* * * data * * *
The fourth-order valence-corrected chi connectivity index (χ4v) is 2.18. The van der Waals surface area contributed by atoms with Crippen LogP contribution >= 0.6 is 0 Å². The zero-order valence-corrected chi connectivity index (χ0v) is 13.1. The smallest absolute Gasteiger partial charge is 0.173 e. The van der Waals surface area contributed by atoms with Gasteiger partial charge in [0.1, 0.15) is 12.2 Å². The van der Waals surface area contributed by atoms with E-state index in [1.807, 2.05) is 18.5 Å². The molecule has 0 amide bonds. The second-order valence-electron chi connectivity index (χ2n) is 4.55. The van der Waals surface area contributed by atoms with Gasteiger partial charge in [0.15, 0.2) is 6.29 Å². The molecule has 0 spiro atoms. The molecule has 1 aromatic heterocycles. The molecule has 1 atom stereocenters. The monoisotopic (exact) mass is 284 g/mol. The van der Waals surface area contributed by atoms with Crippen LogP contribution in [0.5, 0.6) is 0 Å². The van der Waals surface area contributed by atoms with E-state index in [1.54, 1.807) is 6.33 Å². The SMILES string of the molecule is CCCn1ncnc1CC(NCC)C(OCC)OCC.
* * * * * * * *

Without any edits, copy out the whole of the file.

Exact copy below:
The fourth-order valence-corrected chi connectivity index (χ4v) is 2.18. The van der Waals surface area contributed by atoms with Crippen LogP contribution >= 0.6 is 0 Å². The zero-order valence-corrected chi connectivity index (χ0v) is 13.1. The smallest absolute Gasteiger partial charge is 0.173 e. The van der Waals surface area contributed by atoms with Gasteiger partial charge in [0.1, 0.15) is 12.2 Å². The van der Waals surface area contributed by atoms with E-state index in [1.807, 2.05) is 18.5 Å². The molecule has 0 amide bonds. The second-order valence-electron chi connectivity index (χ2n) is 4.55. The van der Waals surface area contributed by atoms with Gasteiger partial charge in [0.15, 0.2) is 6.29 Å². The molecule has 0 spiro atoms. The molecule has 1 aromatic heterocycles. The molecule has 1 atom stereocenters. The monoisotopic (exact) mass is 284 g/mol. The van der Waals surface area contributed by atoms with Crippen LogP contribution in [0.5, 0.6) is 0 Å². The van der Waals surface area contributed by atoms with E-state index in [1.54, 1.807) is 6.33 Å². The SMILES string of the molecule is CCCn1ncnc1CC(NCC)C(OCC)OCC.